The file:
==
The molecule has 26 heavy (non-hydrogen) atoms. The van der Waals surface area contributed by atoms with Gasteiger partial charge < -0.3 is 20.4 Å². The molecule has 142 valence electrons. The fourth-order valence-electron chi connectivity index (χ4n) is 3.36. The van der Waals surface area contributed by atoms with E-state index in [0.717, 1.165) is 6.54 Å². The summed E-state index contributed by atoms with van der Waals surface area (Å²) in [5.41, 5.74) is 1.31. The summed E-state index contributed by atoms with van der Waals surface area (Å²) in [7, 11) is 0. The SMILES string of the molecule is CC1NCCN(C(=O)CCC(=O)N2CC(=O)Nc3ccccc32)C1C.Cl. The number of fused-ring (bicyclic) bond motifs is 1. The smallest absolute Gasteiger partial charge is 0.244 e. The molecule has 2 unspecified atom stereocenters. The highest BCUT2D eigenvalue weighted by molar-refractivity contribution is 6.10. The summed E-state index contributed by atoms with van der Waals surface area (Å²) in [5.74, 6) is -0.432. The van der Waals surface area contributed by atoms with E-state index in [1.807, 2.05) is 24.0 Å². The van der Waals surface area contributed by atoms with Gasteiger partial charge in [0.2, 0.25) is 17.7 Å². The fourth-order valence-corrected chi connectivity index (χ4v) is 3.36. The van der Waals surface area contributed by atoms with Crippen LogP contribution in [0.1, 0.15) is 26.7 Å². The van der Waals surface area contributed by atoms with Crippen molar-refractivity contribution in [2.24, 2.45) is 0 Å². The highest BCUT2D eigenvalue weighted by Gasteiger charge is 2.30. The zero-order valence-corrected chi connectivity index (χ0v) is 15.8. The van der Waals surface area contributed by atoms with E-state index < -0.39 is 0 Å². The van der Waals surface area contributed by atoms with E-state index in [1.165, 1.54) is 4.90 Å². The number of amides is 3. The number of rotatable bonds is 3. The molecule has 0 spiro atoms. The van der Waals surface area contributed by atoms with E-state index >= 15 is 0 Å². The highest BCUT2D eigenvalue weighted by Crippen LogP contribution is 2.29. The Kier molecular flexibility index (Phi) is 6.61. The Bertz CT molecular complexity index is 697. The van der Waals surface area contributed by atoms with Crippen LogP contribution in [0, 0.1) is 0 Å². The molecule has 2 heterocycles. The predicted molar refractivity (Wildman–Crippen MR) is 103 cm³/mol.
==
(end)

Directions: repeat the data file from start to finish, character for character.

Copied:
The molecule has 26 heavy (non-hydrogen) atoms. The van der Waals surface area contributed by atoms with Gasteiger partial charge < -0.3 is 20.4 Å². The molecule has 142 valence electrons. The fourth-order valence-electron chi connectivity index (χ4n) is 3.36. The van der Waals surface area contributed by atoms with E-state index in [0.717, 1.165) is 6.54 Å². The summed E-state index contributed by atoms with van der Waals surface area (Å²) in [5.41, 5.74) is 1.31. The summed E-state index contributed by atoms with van der Waals surface area (Å²) in [7, 11) is 0. The SMILES string of the molecule is CC1NCCN(C(=O)CCC(=O)N2CC(=O)Nc3ccccc32)C1C.Cl. The number of fused-ring (bicyclic) bond motifs is 1. The smallest absolute Gasteiger partial charge is 0.244 e. The molecule has 2 unspecified atom stereocenters. The highest BCUT2D eigenvalue weighted by molar-refractivity contribution is 6.10. The summed E-state index contributed by atoms with van der Waals surface area (Å²) in [5.74, 6) is -0.432. The van der Waals surface area contributed by atoms with E-state index in [1.807, 2.05) is 24.0 Å². The van der Waals surface area contributed by atoms with Gasteiger partial charge in [0.2, 0.25) is 17.7 Å². The fourth-order valence-corrected chi connectivity index (χ4v) is 3.36. The van der Waals surface area contributed by atoms with Crippen LogP contribution in [0.1, 0.15) is 26.7 Å². The van der Waals surface area contributed by atoms with Crippen molar-refractivity contribution in [2.24, 2.45) is 0 Å². The highest BCUT2D eigenvalue weighted by Gasteiger charge is 2.30. The zero-order valence-corrected chi connectivity index (χ0v) is 15.8. The van der Waals surface area contributed by atoms with E-state index < -0.39 is 0 Å². The van der Waals surface area contributed by atoms with E-state index in [1.165, 1.54) is 4.90 Å². The number of amides is 3. The number of rotatable bonds is 3. The molecule has 0 spiro atoms. The van der Waals surface area contributed by atoms with E-state index >= 15 is 0 Å². The highest BCUT2D eigenvalue weighted by Crippen LogP contribution is 2.29. The Kier molecular flexibility index (Phi) is 6.61. The Bertz CT molecular complexity index is 697. The van der Waals surface area contributed by atoms with Crippen LogP contribution in [0, 0.1) is 0 Å². The molecule has 2 heterocycles. The predicted molar refractivity (Wildman–Crippen MR) is 103 cm³/mol.